The problem is that everyone sees vacations as a luxury, as opposed to a productivity hack that helps the company.

Think about it this way – Do you usually get more or less done right before a vacation?  A lot, right?

Try this out:

Pull each person aside and say, “I’d like you to plan your vacation that you’ll take 3 months from now.”  It will probably make them nervous, but explain to them that:

a) This will make them more productive so they will get things done before the vacation starts and

b) It helps the team because if anyone is so crucial they can’t even miss a week, then the team is not resilient. This forces the team to be resilient by making sure the operations are covered.

So go ahead, while it’s on your mind. Set up those meetings to ask people to proactively schedule their vacations.

The Opt-in Framework (How buy-in really works)

April 28, 2023

Great cultures ,Hacks ,Tools

Everyone says, “How do you get buy-in?” But that’s the soft equivalent of manipulation when we try to “get” people to do anything. What’s more powerful, respectful and lasting is invitations. And there’s a certain way to do them…

Should we bring our whole selves to work?

October 7, 2022

Great cultures ,Hacks

whole self

Pamela Paul certainly doesn’t think so.  This is a hilarious article on why it’s best if we just bring our work selves to work…

Do not “bring your whole self” to work.

That’s right! Defy the latest catchphrase of human resources and leave a good portion of you back home. Maybe it’s the part of you that’s grown overly attached to athleisure. The side that needs to talk about candy (guilty). It could be the getting-married part of you still agonizing over whether a destination wedding is morally defensible in These Times.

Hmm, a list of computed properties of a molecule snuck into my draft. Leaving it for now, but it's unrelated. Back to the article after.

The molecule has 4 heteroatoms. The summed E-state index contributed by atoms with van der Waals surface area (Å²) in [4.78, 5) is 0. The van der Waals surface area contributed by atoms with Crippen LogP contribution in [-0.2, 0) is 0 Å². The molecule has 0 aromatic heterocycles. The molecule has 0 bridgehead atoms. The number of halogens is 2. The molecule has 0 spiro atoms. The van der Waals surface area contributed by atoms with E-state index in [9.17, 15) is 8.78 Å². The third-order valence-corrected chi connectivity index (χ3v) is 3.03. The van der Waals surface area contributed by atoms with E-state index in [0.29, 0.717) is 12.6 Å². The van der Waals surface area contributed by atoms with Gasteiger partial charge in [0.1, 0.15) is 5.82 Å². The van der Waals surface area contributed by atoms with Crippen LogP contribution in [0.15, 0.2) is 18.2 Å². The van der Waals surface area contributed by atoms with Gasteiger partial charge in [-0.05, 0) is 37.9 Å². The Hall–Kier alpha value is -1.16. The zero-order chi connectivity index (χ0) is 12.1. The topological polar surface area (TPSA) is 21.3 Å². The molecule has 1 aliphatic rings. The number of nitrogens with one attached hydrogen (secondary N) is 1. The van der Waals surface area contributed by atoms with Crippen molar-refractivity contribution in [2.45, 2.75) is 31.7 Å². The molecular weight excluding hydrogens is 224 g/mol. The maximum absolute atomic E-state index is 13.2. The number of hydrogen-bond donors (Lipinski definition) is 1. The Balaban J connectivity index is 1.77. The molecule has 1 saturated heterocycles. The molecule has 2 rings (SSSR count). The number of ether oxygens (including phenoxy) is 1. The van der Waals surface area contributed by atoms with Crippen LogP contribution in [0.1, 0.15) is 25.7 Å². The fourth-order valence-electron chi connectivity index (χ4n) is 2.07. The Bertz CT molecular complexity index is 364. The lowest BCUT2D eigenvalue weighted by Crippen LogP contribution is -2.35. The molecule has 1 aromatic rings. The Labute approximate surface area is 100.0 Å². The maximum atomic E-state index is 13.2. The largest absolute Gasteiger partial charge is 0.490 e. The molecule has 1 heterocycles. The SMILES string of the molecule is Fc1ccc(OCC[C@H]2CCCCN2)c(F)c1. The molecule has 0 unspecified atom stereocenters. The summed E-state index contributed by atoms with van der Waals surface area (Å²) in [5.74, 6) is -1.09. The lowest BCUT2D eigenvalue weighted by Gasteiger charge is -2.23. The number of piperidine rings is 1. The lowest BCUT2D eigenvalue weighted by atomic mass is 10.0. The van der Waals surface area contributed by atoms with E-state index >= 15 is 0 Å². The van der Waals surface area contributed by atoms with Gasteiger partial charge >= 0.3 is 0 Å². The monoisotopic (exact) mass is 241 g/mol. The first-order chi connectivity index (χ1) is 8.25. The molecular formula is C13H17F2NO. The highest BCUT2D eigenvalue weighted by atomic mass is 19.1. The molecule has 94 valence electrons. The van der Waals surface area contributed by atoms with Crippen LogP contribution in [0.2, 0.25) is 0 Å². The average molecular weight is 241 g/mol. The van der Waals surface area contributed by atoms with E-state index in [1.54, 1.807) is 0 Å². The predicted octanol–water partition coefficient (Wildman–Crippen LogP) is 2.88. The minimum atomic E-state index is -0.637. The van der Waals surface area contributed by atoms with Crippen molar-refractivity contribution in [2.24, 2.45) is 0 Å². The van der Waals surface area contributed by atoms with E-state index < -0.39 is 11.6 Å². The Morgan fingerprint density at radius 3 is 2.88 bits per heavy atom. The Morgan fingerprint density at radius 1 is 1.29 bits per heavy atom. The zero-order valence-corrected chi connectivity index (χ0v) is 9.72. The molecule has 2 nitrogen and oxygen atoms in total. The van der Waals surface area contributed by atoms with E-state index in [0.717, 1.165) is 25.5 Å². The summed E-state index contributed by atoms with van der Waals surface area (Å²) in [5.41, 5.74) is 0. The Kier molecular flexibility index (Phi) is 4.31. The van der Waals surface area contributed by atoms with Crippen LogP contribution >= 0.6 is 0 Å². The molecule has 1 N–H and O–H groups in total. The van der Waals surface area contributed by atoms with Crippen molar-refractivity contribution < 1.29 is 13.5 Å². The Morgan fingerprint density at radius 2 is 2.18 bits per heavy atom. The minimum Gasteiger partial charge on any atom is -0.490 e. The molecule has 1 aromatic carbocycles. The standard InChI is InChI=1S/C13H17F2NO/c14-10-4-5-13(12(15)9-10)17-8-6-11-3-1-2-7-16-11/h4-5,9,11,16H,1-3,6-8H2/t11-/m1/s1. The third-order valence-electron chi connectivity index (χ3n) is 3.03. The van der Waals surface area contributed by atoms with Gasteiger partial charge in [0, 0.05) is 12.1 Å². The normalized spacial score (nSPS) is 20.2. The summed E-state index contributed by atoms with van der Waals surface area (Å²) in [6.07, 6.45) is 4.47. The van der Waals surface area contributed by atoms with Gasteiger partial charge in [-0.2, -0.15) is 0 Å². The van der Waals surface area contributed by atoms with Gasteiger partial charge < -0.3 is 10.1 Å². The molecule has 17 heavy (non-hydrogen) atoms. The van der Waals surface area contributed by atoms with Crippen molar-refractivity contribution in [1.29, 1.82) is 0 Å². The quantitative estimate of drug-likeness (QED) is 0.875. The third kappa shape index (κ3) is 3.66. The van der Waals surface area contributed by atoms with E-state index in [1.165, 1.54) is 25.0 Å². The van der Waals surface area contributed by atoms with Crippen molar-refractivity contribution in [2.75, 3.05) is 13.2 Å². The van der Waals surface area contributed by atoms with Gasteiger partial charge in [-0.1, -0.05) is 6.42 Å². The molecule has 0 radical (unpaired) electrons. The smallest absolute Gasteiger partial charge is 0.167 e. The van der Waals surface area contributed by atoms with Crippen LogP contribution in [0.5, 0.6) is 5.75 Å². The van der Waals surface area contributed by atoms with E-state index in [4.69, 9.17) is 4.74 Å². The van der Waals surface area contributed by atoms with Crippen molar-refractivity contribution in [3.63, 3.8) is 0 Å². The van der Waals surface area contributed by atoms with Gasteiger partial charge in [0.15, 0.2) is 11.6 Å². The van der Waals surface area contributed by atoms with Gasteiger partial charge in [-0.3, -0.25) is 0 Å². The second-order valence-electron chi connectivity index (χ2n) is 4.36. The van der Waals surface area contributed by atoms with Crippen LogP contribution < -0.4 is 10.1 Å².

Leave those things behind and I promise: No one in your workplace will miss them. And remember, it works both ways. Anyone worth sharing a flex desk with is not someone you want to see every last ounce of either. They, too, can reserve their aches, grievances, flimsy excuses and noisy opinions for the roommate, the pandemic puppy and the houseplants.

As a culture speaker you might think I’d disagree. But I don’t. She makes a great argument for it.

And… there’s a missed opportunity.

Rather than bring your whole self, bring your future self.

Your future self is the person you want to become. And (most likely), your colleagues want to help you get there. That’s why we had an entire goals department at Zappos.

It’s a similar psychology to why NPS (Net Promoter Score) is better than CSAT (Customer Satisfaction).  CSAT surveys focus on all the grievances of the past – Meaning it’s a complaint-fest.  But NPS asks the consumer – How can this be better?  It engages our imaginations.

When I lead my team at Zappos, we had a “dream wall” with images of everything each person wanted to experience or accomplish.  And we would bring them up in our one-on-one meetings.

If we bring our future selves to work, we bond over what we actually want, rather than grievances and gossip.

The Surprising Key to Team Coherence

May 25, 2022

Great cultures ,Hacks ,Hiring

“Adversity creates cohesion.”

That’s what Rob Angel said. He created the game Pictionary.

At one point their team had to work around the clock together to collate half a million cards. But during that time they talked and found out a lot about each other.

“We experienced pain together. That really cemented us and gave us the belief that we can overcome anything.”

That’s the same thing we felt after 4 weeks of Zappos training – showing up at 7am every day. And of course if you look up the Navy Seal training, you can see how their “hell week” of  200 miles of running, within 20 hours of physical training per day. And only 4 hours of sleep… for the entire week.

What can you do as a team to bond you in shared struggle?